2018 NIB/NAEPB Training Conference and Expo: Commitment to Serve


National Industries for the Blind (NIB) held its annual NIB/NAEPB Training Conference and Expo November 13-16th in Washington, D.C. The event had an excellent turnout of more than 800 attendees who enjoyed several days of education and networking within the AbilityOne community.

The theme of this year’s NIB Conference was Commitment to Serve, with an emphasis on the support NIB, its associated agencies, and business partners provide the U.S. military and our nation’s veterans through the AbilityOne Program.

“It was incredible to have so many people under the same roof, united by their involvement with the AbilityOne Program.” says LeAnna Redmill, AbilityOne Program Coordinator for Supply Chimp. “This was my first NIB Conference, and the energy when I walked into the venue was palpable. I’m very excited to see what good things are in store for the AbilityOne Program in 2019.”

General Session

During the General Session, a variety of speakers gave their remarks and showed their support of the AbilityOne Program. Featured speakers included LTG Darrell Williams, Director of the Defense Logistics Agency, and Emily Murphy, Administrator of the U.S. General Services Administration. Both GSA and DLA celebrated their partnership with NIB, its associated nonprofit agencies, and the AbilityOne Program, and they reinforced their commitment to continue to work with the Program in the future.


Congressman Sanford Bishop also gave remarks at the event. He spoke about the progress that has been made in terms of creating employment opportunities for people who are blind, and he encouraged everyone to continue this work. Historically, Congressman Bishop has been an active champion of people who are blind, sponsoring bills and leading letters that will directly impact them, now and in the future.


U.S. AbilityOne Commission and Senior Staff members Thomas Robinson, Robert Kelly, Tina Ballard and Kimberly Zeich also attended the General Session, participating in a panel-style discussion with attendees.

Robbie Makinen

Robbie Makinen, CEO of the Kansas City Area Transportation Authority, told his story during the General Session. Robbie lost his vision in 2013 when a rare condition, ischemic optic neuropathy, affected both eyes. As he adjusted to his loss of eyesight, he set his sights on a new goal: Becoming an example of persistence and resilience for his two sons and proving to them that you don’t need eyesight to be a person of vision.

Robbie Makinen has been an instrumental force for public transit reform in Kansas City, leading the march and implementing changes to the way public transit works. His updates have made public transportation a reliable option for people who are blind or disabled in his region.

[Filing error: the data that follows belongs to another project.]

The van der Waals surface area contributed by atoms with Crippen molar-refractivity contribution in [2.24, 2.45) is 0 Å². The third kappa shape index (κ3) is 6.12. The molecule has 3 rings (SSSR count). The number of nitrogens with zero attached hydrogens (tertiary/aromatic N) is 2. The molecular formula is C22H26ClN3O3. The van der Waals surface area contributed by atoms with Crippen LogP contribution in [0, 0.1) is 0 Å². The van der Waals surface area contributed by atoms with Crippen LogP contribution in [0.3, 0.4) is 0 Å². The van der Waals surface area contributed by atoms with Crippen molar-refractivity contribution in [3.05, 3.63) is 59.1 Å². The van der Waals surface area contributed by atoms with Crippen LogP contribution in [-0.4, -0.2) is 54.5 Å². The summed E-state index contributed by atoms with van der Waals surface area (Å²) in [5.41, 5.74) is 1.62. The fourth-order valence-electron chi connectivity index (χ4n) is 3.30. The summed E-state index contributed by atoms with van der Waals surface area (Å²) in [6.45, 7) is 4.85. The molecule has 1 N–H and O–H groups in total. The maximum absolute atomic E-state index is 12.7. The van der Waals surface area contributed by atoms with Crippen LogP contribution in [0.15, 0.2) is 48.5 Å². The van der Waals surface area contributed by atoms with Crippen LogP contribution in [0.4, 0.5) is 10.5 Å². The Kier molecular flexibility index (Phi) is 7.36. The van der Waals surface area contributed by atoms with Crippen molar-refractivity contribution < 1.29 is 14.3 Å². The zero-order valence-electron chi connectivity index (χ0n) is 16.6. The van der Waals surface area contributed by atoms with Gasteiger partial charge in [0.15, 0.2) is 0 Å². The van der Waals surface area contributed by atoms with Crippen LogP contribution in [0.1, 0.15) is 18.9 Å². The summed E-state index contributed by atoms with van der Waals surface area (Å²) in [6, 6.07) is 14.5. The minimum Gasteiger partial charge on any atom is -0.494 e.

Steve Baskis

Steve Baskis, Army veteran, avid adventurer and motivational speaker, also spoke at the General Session. “Stare into the darkness and you will never find your way. Explore through the darkness, and you’re bound to stumble upon a great adventure!”

Steve lost his eyesight in 2008 during a patrol in Iraq. An EFP detonated by his vehicle, taking Steve’s vision and taking the life of his friend, Staff Sergeant Victor Cota. When Steve recovered from his injuries, he set a worthy challenge before himself: To make the most of every moment, from that moment forward.

Steve is a force of nature, climbing not one but three mountains (and counting!), biking, skiing, kayaking and mountaineering. His tenacity is an inspiration.

Daryl Wells

Daryl Wells from Industries of the Blind, Greensboro, took the stage and told his story as well. In 1980, he joined the United States Army and became part of the Airborne Infantry. “Training was rough and rigorous at times, but I was ready to defend the freedom of our country. Anywhere in the world, 18 hours, boots on the ground.”

In 1982, Daryl joined the Division Boxing Team, and during his time as a boxer, he sustained an injury that led to a lifelong visual impairment that ended his military career. After rehabilitation therapy, Mr. Wells moved back to Greensboro, North Carolina. There, he connected with Industries of the Blind, Greensboro, and began working with them. Daryl started out on the manufacturing floor, built valuable skills as he worked in various departments, and eventually moved to the distribution center where he is currently an expediter.

“Working at Industries of the Blind as part of the AbilityOne Program has been very rewarding for me. I have obtained greater independence.”

Commitment to Serve

The relationship between AbilityOne and veterans is a circular one: NIB associated nonprofit agencies create products specifically tailored to meet the needs of the warfighter; in turn, the production of these same products also generates jobs for many veterans who lost their vision while serving our country.